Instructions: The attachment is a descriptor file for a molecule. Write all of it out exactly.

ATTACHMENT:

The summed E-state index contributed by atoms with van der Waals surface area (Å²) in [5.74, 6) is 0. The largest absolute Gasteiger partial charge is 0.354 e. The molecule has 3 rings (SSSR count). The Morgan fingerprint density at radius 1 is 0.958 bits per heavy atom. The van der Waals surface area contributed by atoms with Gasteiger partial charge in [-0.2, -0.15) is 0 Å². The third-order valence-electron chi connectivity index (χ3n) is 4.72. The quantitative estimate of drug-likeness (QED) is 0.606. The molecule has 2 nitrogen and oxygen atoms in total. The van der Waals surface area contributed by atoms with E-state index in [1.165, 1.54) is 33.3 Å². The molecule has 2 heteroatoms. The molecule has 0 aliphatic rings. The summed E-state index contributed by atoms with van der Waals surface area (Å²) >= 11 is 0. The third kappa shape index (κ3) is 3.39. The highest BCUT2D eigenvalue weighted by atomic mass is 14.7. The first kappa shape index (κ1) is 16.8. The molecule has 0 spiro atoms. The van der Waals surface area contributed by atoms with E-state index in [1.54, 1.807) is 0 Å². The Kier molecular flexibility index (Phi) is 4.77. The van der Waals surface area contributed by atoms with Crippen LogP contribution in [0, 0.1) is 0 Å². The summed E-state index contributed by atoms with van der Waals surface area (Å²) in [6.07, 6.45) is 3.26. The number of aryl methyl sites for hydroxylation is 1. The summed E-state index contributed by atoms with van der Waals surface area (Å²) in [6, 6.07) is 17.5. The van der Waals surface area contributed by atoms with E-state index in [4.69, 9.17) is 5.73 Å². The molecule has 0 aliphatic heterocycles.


The summed E-state index contributed by atoms with van der Waals surface area (Å²) in [5.74, 6) is 0. The largest absolute Gasteiger partial charge is 0.354 e. The molecule has 3 rings (SSSR count). The Morgan fingerprint density at radius 1 is 0.958 bits per heavy atom. The van der Waals surface area contributed by atoms with Gasteiger partial charge in [-0.2, -0.15) is 0 Å². The third-order valence-electron chi connectivity index (χ3n) is 4.72. The quantitative estimate of drug-likeness (QED) is 0.606. The molecule has 2 nitrogen and oxygen atoms in total. The van der Waals surface area contributed by atoms with E-state index in [1.165, 1.54) is 33.3 Å². The molecule has 2 heteroatoms. The molecule has 0 aliphatic rings. The summed E-state index contributed by atoms with van der Waals surface area (Å²) >= 11 is 0. The third kappa shape index (κ3) is 3.39. The highest BCUT2D eigenvalue weighted by atomic mass is 14.7. The first kappa shape index (κ1) is 16.8. The molecule has 0 spiro atoms. The van der Waals surface area contributed by atoms with E-state index in [1.54, 1.807) is 0 Å². The Kier molecular flexibility index (Phi) is 4.77. The van der Waals surface area contributed by atoms with Crippen LogP contribution in [0, 0.1) is 0 Å². The summed E-state index contributed by atoms with van der Waals surface area (Å²) in [6.07, 6.45) is 3.26. The number of aryl methyl sites for hydroxylation is 1. The summed E-state index contributed by atoms with van der Waals surface area (Å²) in [6, 6.07) is 17.5. The van der Waals surface area contributed by atoms with E-state index in [4.69, 9.17) is 5.73 Å². The molecule has 0 aliphatic heterocycles.